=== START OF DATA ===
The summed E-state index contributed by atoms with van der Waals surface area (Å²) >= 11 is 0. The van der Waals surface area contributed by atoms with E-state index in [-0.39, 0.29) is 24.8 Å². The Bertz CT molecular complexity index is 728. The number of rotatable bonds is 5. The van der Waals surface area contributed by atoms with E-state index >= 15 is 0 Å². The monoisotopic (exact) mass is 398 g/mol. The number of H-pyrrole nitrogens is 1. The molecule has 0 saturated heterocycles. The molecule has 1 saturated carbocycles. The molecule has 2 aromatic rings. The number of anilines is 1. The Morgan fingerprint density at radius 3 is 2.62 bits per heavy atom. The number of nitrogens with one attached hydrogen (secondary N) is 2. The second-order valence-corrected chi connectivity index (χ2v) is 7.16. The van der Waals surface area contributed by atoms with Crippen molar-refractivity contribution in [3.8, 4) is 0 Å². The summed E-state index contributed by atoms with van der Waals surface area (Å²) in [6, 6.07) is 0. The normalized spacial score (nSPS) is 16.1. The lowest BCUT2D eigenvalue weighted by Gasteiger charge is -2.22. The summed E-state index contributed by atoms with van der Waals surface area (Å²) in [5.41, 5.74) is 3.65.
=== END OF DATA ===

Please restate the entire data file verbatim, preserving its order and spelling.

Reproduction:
The summed E-state index contributed by atoms with van der Waals surface area (Å²) >= 11 is 0. The van der Waals surface area contributed by atoms with E-state index in [-0.39, 0.29) is 24.8 Å². The Bertz CT molecular complexity index is 728. The number of rotatable bonds is 5. The van der Waals surface area contributed by atoms with E-state index >= 15 is 0 Å². The monoisotopic (exact) mass is 398 g/mol. The number of H-pyrrole nitrogens is 1. The molecule has 0 saturated heterocycles. The molecule has 1 saturated carbocycles. The molecule has 2 aromatic rings. The number of anilines is 1. The Morgan fingerprint density at radius 3 is 2.62 bits per heavy atom. The number of nitrogens with one attached hydrogen (secondary N) is 2. The second-order valence-corrected chi connectivity index (χ2v) is 7.16. The van der Waals surface area contributed by atoms with Crippen molar-refractivity contribution in [3.8, 4) is 0 Å². The summed E-state index contributed by atoms with van der Waals surface area (Å²) in [6, 6.07) is 0. The normalized spacial score (nSPS) is 16.1. The lowest BCUT2D eigenvalue weighted by Gasteiger charge is -2.22. The summed E-state index contributed by atoms with van der Waals surface area (Å²) in [5.41, 5.74) is 3.65.